|Katfriend Johannes Großekettler|
After becoming an IP enthusiast during his legal studies in Berlin, Johannes decided to study in the LLM in “Intellectual Property & the Digital Economy” at the University of Glasgow. He is fairly busy right now: besides writing his master thesis on 3D printing and working as a research assistant at CREATe, he is also the president of the newly established student IP Society.
The IPKat wishes to thank him warmly for his great work and overall rare generosity, which hugely impressed even Merpel.
- The sale of audio files (audiobooks) over the internet in a way that allows customers to have the opportunity to download and save corresponding files locally on their own data carriers is not covered by the right of distribution within the meaning of § 17 UrhG [it should be instead considered as an act of making available to the public, which is not subject to exhaustion: see §19a UrhG, and also Article 3(3) of the InfoSoc Directive];
- In respect of audio files (audiobooks) or copies thereof, the exhaustion of the distribution right within the meaning of § 17(2) UrhG is not caused if customers are given the opportunity to download and save corresponding files locally on their own data carriers and do so;
- § 17(2) UrhG cannot be applied by analogy to cases in which audio files (audiobooks) are sold over the internet in a way which provides customers with the opportunity to download and save corresponding files locally on their own data carriers;
- The case law of the CJEU (C-128/11) and German Federal Courts (I ZR 129/08) on computer programs, which are sold without allocating physical data carriers in a way that customers are given the opportunity to download and save corresponding files locally on their own data carriers, is neither directly nor in its principles applicable to similar offers of audio files (audiobooks).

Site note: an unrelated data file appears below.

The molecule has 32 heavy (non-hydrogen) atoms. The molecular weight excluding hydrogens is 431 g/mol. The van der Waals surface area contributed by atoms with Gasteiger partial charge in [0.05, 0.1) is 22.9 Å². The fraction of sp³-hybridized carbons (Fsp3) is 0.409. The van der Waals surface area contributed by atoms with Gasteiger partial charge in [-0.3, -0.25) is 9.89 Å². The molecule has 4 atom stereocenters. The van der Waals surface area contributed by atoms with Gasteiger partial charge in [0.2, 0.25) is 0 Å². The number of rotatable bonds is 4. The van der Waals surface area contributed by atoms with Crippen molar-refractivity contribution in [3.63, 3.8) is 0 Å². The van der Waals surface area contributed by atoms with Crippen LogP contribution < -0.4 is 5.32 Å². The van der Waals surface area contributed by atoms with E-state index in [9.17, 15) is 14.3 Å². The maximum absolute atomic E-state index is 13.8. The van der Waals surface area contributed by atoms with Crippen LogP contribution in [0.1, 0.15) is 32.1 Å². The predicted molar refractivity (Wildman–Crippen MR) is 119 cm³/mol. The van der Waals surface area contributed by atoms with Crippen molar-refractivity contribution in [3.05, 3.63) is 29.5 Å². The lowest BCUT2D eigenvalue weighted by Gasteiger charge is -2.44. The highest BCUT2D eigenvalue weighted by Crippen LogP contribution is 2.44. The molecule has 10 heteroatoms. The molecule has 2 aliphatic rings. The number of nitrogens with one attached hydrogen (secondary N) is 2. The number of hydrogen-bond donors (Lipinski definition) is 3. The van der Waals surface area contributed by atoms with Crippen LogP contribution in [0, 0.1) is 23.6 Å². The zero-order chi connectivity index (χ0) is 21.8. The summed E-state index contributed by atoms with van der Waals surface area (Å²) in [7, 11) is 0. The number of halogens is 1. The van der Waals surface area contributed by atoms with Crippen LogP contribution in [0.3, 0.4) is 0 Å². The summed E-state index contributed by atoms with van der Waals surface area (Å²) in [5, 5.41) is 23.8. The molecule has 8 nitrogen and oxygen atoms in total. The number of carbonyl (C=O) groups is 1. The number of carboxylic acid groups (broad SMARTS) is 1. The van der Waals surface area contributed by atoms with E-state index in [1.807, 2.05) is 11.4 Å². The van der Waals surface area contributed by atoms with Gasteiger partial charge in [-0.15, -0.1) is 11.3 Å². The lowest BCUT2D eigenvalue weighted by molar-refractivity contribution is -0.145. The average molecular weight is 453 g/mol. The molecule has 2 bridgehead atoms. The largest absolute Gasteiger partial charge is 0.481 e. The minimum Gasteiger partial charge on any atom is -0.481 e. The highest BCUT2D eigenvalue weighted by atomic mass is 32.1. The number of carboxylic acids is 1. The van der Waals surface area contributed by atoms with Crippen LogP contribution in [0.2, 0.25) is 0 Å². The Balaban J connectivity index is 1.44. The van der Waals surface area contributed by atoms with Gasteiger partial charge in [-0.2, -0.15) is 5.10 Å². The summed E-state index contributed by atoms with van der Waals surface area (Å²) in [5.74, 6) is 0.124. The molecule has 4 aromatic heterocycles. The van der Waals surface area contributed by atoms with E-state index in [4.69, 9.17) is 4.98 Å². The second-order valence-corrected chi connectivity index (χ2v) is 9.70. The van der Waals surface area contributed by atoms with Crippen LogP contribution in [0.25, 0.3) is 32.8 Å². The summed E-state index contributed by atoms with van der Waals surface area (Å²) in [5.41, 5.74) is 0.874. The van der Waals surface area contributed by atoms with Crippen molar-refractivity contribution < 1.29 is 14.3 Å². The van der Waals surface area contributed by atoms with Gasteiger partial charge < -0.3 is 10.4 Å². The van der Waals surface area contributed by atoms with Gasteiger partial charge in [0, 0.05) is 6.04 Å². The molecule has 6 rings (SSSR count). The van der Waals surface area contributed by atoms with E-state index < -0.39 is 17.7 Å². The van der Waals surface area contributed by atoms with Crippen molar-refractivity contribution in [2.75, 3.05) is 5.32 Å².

|- "Aww, how lovely that you remembered |
- "Ehm, actually, it's the UsedSoft
This would not be the case of videogames, which "constitute complex matter comprising not only a computer program but also graphic and sound elements, which, although encrypted in computer language, have a unique creative value which cannot be reduced to that encryption. In so far as the parts of a videogame ... are part of its originality, they are protected, together with the entire work, by copyright in the context of the system established by [the InfoSoc Directive]".
|Inspecting the |
Software Directive territory?
Should not take too long
- How many times this piece of EU legislation should be applied (from now on), considering that quite a few computer programs - not just videogames - may comprise graphic and sound elements that have a unique creative value?
- Should the answer to the first question be "Not so many", can the Software Directive be considered still meaningful?
- In adopting this interpretation of the Software Directive, did the Court implicitly warned against an extension of the principles expressed in UsedSoft to subject-matter other than "pure" software?